Decisions Round-up: 13 to 17 August 2012

We published four new decisions this week, three of which contain important learning points for Scottish public authorities and requesters.


Key messages

  • Authorities can, in some circumstances, treat multiple interconnected questions on a single issue as a single request

Authorities cannot add separate requests together when deciding whether the ?600 upper cost limit for an FOI request has been met. However, there are occasions where multiple requests made in the same correspondence are so interconnected that they may be considered as a single request. This was the case in one decision published this week, where we concluded that separating information to respond to the various interrelated questions set by the requester would be a wholly artificial exercise. In these circumstance, it was appropriate to treat those questions as a single request for cost purposes.

  • When considering whether a request is vexatious, take care how you consider the pattern of previous correspondence with the requester

There is no single definition of a vexatious request, and you must examine the circumstances of each relevant request on a case-by-case basis. Previous correspondence may sometimes be a factor. However, it is unlikely to be the volume that is the determining factor, rather the nature, context and subject matter of the requests when considered together as part of a series of communications.

  • Authorities should ensure they provide the information sought when responding to requests

Authorities should respond to requests by either providing all the requested information, or by setting out why, under the legislation, they are entitled to refuse the request. Information should not be summarised or abridged unless the requester has specifically asked for it in that format. While FOI does not require that copies of documents are provided, this is often the most effective (and easiest) way to respond. If an authority does plan to extract information from a document, it should ensure that all non-exempt information is reproduced fully and accurately, and clear reasoning is given in relation to any information that is withheld.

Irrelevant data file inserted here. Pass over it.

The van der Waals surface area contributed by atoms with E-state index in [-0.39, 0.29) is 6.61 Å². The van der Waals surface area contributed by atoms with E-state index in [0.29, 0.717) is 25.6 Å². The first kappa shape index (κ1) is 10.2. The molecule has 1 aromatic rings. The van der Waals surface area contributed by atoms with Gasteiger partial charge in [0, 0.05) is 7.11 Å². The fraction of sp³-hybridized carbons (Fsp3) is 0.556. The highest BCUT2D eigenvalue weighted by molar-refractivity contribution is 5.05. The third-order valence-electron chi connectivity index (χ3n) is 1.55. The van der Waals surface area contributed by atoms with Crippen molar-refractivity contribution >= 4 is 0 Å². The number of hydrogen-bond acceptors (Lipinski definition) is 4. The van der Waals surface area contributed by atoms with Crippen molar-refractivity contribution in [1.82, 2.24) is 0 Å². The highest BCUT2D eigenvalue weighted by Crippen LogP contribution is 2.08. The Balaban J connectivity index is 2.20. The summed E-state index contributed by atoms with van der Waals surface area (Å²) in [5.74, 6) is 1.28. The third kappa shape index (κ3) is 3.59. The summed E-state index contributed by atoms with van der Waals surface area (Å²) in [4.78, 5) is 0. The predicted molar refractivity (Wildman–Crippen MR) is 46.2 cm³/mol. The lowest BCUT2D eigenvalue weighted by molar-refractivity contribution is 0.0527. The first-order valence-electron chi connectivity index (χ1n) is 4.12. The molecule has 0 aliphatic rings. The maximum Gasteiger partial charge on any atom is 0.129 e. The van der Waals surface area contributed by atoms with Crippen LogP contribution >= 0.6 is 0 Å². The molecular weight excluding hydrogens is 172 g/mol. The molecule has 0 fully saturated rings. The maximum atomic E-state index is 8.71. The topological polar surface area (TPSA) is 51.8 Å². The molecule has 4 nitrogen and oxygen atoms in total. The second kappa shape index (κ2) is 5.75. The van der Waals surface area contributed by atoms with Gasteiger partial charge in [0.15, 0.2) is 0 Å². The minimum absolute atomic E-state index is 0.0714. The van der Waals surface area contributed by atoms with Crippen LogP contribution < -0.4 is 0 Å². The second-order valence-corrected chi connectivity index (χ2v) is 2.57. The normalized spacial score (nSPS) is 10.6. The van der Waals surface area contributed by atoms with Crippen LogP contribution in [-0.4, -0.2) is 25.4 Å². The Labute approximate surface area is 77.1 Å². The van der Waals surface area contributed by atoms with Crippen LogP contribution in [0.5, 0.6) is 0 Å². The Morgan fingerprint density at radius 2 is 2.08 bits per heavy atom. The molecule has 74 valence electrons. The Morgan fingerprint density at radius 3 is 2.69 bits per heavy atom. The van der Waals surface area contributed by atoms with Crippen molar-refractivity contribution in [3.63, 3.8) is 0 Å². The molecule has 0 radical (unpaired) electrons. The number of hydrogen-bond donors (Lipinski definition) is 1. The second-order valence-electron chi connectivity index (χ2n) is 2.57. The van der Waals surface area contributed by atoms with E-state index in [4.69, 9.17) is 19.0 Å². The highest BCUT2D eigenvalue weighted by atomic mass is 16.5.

Summary of Decisions

  • Authority correctly refused a request on cost grounds (Decision 134/2012 Mr S and the Scottish Criminal Cases Review Commission)

Mr S asked the Scottish Criminal Cases Review Commission (the SCCRC) for information about applications it had considered. Some information was provided, but the SCCRC considered that the cost of providing the remainder would exceed the ?600 upper limit for an FOI request. Following investigation, the Commissioner accepted this argument. While the requester had divided his request into multiple questions, the Commissioner concluded that the interconnected nature of these specific requests meant that it was appropriate to consider the questions as a single request for cost purposes.

  • Constabulary were right to determine that a series of requests were vexatious (Decision 133/2012 Mr A and Dumfries and Galloway Constabulary)

Mr A made a series of requests to Dumfries and Galloway Constabulary for information relating to certain police reports. The requests came as part of a pattern of communication on the same subject dating back over 30 years. The Constabulary refused the requests, arguing that they were vexatious. The Commissioner agreed that the requests were vexatious, in that responding would impose a significant burden, while also having the effect of harassing the authority.

  • Authority incorrectly provided an abridged summary in response to requests (Decision 131/2012 Mr Tom Taylor and the Chief Constable of Strathclyde Police)

Strathclyde Police responded to Mr Taylor's request for correspondence it held on a particular issue by provided him with a summary of that correspondence. This summary disclosed only part of the information to Mr Taylor, and no formal explanation was provided as to why other information had been withheld. However, during the Commissioner's investigation redacted ("blacked-out") copies of the correspondence were subsequently provided. The Commissioner's decision concludes that Strathclyde Police had been right to withhold some parts of the correspondence which were personal data, but that other withheld information (including some personal data relating to an individual holding a senior position) should be provided.


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